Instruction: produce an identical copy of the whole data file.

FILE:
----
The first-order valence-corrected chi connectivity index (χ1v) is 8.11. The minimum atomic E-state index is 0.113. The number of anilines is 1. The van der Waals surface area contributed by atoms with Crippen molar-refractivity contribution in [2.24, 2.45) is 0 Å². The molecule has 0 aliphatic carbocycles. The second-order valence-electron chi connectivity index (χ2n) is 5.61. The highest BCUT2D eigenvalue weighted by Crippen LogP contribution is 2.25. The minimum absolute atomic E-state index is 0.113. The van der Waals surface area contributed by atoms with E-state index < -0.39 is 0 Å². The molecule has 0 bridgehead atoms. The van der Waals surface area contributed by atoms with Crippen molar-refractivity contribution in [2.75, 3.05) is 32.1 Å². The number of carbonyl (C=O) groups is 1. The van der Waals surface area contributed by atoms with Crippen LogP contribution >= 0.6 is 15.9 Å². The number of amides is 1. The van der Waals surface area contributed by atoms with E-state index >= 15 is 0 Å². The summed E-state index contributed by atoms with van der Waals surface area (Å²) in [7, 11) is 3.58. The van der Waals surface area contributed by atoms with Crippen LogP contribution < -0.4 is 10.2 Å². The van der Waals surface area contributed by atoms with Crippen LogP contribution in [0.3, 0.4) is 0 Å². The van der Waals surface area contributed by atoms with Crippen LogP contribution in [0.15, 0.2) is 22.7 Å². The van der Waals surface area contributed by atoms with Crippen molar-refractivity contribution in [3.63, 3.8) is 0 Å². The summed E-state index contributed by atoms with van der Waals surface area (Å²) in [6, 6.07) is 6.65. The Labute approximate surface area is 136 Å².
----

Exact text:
The first-order valence-corrected chi connectivity index (χ1v) is 8.11. The minimum atomic E-state index is 0.113. The number of anilines is 1. The van der Waals surface area contributed by atoms with Crippen molar-refractivity contribution in [2.24, 2.45) is 0 Å². The molecule has 0 aliphatic carbocycles. The second-order valence-electron chi connectivity index (χ2n) is 5.61. The highest BCUT2D eigenvalue weighted by Crippen LogP contribution is 2.25. The minimum absolute atomic E-state index is 0.113. The van der Waals surface area contributed by atoms with E-state index < -0.39 is 0 Å². The molecule has 0 bridgehead atoms. The van der Waals surface area contributed by atoms with Crippen molar-refractivity contribution in [2.75, 3.05) is 32.1 Å². The number of carbonyl (C=O) groups is 1. The van der Waals surface area contributed by atoms with Crippen LogP contribution >= 0.6 is 15.9 Å². The number of amides is 1. The van der Waals surface area contributed by atoms with E-state index >= 15 is 0 Å². The summed E-state index contributed by atoms with van der Waals surface area (Å²) in [7, 11) is 3.58. The van der Waals surface area contributed by atoms with Crippen LogP contribution < -0.4 is 10.2 Å². The van der Waals surface area contributed by atoms with Crippen LogP contribution in [0.3, 0.4) is 0 Å². The van der Waals surface area contributed by atoms with Crippen LogP contribution in [0.15, 0.2) is 22.7 Å². The van der Waals surface area contributed by atoms with Crippen molar-refractivity contribution in [3.63, 3.8) is 0 Å². The summed E-state index contributed by atoms with van der Waals surface area (Å²) in [6, 6.07) is 6.65. The Labute approximate surface area is 136 Å².